If you’re anything like me, election season is your least favorite season in Alaska. The constant TV and radio ads, calls from pollsters and jabs thrown back and forth between candidates can result in voter fatigue and confusion. Choosing who you should vote for can be challenging even for those who regularly follow politics.
As a lifelong Alaskan and commercial fisherman, I know how important it is to have effective representatives in the U.S. Congress. Although our great state is large in size, we small in population meaning we have the minimum number of elected officials representing Alaska in D.C., less than most other states. I always vote for candidates who can get the most done for Alaska and our coastal communities. It’s one thing to say that you support or oppose something; it’s another to actually produce results.
The seafood industry is Alaska’s largest private-sector employer, representing thousands of small businesses and is a critical component of the Alaskan economy and food security. Like many industries, seafood has felt the economic impacts of COVID. Early on in the pandemic, Sen. Dan Sullivan fought for and secured a significant amount of CARES Act funds for both the State of Alaska and through NOAA fisheries assistance. CARES Act funds are vital for commercial fishermen, processors, charter operators, mariculture developers, and subsistence harvesters. Senator Sullivan also championed changes that allowed commercial fishermen to access the Paycheck Protection Program, a crucial lifeline to many commercial fishing operations.
Not a minute too soon, Senator Sullivan secured a USDA Seafood Trade Relief Program for fishermen impacted by retaliatory tariffs from foreign governments. On Sept.9, USDA announced that $530 million is now available to U.S. fishermen for 19 types of seafood, 16 of which are harvested by Alaskan fishermen. Without Senator Sullivan’s direct involvement, this program would have only covered lobster.
In 2018, Senator Sullivan was able to introduce and pass the Vessel Incidental Discharge Act. VIDA was developed with a large group of stakeholders and successfully exempted small vessel operators and commercial fishermen from excessively burdensome permitting, including “incidental discharge” such as rainwater running off a deck. Although the issue had been around for 15 years, Senator Sullivan secured a permanent fix after just two years in office.
Senator Sullivan worked with colleagues in 2015 to pass the Illegal, Unreported, and Unregulated Fishing Enforcement Act into law. An original cosponsor, he was also responsible for steering it through the Senate Commerce Committee. In 2016, the Trade Facilitation and Trade Enforcement Act was signed into law, which included Senator Sullivan’s provision that requires seafood to be a principal negotiating objective for all future trade agreements. In 2018, the Sullivan sponsored Save our Seas (SOS) Act was signed into law to address the marine debris epidemic affecting America’s oceans. Senator Sullivan has also worked to pass legislation to address harmful algal blooms that threaten Alaska’s seafood resources. His work to ensure that only American caught and produced seafood is served in school lunches has helped further Alaska seafood consumption in the U.S.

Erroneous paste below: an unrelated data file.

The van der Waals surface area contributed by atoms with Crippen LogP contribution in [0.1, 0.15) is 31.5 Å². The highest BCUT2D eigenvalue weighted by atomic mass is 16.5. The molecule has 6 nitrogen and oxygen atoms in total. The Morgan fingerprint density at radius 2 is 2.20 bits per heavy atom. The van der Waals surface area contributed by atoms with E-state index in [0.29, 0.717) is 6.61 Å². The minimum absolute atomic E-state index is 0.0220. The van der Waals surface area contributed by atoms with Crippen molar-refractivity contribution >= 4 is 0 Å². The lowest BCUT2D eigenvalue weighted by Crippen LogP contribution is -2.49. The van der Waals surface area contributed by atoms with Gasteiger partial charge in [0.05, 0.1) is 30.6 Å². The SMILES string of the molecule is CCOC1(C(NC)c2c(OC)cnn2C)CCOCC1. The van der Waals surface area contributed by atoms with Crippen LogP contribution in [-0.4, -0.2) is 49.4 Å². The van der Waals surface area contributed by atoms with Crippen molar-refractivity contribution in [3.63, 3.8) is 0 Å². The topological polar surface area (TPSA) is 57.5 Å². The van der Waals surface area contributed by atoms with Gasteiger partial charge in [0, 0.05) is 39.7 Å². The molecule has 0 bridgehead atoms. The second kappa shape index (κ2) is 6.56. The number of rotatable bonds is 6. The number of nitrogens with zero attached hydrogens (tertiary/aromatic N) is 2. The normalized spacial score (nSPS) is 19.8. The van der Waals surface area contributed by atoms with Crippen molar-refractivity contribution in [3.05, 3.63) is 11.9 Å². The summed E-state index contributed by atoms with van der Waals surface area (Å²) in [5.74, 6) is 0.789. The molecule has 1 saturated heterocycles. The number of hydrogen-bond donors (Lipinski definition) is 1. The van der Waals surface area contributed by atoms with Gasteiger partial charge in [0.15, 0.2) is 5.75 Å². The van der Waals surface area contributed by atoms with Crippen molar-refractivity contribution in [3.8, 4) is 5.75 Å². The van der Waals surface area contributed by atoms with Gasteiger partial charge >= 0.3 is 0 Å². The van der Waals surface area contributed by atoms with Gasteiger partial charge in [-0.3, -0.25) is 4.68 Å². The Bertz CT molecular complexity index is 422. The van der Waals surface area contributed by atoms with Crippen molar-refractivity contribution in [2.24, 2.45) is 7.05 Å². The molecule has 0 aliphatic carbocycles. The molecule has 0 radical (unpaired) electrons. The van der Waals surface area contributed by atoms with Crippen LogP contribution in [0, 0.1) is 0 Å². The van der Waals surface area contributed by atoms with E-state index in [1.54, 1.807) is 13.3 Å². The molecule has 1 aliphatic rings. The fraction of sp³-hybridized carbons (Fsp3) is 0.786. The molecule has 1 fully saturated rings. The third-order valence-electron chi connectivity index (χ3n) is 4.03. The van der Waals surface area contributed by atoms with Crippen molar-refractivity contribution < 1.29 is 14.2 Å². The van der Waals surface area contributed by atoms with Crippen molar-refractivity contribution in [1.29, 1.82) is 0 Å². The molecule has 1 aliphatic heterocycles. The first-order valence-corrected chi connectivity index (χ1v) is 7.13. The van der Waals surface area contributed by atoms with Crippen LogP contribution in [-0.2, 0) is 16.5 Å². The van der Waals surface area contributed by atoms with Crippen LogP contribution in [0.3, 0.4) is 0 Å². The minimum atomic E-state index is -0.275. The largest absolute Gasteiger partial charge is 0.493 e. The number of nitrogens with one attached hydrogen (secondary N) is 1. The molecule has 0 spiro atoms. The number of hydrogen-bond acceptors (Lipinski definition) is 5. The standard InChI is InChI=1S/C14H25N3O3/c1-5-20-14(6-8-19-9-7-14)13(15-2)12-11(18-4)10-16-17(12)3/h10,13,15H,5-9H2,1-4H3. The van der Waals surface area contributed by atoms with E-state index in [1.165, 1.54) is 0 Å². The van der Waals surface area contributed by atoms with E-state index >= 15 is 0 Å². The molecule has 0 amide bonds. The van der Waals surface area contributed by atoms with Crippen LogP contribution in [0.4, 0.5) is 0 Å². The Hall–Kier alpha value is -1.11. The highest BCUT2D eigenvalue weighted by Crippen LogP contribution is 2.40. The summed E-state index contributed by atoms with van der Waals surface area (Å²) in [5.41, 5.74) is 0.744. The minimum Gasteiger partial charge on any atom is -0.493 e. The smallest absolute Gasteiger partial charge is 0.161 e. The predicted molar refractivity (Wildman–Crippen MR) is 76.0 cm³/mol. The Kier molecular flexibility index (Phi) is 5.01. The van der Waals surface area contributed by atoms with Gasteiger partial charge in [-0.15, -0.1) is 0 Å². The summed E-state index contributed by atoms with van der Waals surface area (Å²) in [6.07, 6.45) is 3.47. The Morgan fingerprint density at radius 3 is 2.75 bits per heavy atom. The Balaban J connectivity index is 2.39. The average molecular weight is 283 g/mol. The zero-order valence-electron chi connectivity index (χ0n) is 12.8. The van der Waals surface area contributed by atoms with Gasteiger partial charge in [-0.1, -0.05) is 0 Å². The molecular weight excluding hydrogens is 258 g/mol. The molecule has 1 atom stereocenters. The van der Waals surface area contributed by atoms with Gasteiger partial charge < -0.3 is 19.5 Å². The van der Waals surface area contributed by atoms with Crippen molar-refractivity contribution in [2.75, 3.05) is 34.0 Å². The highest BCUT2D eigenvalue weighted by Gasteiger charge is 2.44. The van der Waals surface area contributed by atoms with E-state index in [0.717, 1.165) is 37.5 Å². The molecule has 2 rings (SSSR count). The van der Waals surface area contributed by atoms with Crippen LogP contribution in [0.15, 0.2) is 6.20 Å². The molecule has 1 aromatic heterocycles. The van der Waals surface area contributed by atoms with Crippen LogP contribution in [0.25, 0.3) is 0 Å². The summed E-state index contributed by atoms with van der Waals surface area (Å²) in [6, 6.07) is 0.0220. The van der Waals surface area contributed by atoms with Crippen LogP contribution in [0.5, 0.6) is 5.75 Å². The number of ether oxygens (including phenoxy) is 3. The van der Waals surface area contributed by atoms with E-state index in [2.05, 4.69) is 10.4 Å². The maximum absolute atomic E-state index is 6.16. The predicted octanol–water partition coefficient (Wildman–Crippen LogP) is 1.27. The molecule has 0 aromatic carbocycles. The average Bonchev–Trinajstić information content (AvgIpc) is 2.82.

Recently, Senator Sullivan has been fighting to reinstate NOAA stock assessment surveys that were canceled due to COVID, and he’s working to ensure surveys resume uninterrupted in the future. Additionally, Senator Sullivan has worked tirelessly to ensure that Alaskan seafood is included in USDA seafood purchases for various food aid programs to feed Americans healthy, sustainable protein.
When making your decision at the ballot box, choose candidates that produce more than just talking points. Take the time to look at their background and record to determine what they can accomplish in office. It’s not enough to be outspoken in a state like ours — our elected officials also need to work with colleagues, agencies and administrations to get things done. Senator Sullivan has a proven record of furthering Alaskans’ needs in his first six years in office through two very different administrations. He’s earned my vote.
• Julianne Curry is a fourth-generation Petersburg resident and commercial fisherman. She has been an advocate for the seafood industry in various roles for over 14 years and is a strong supporter of getting Alaskans out to vote. She is also a co-chair of Sen. Dan Sullivan’s reelection campaign.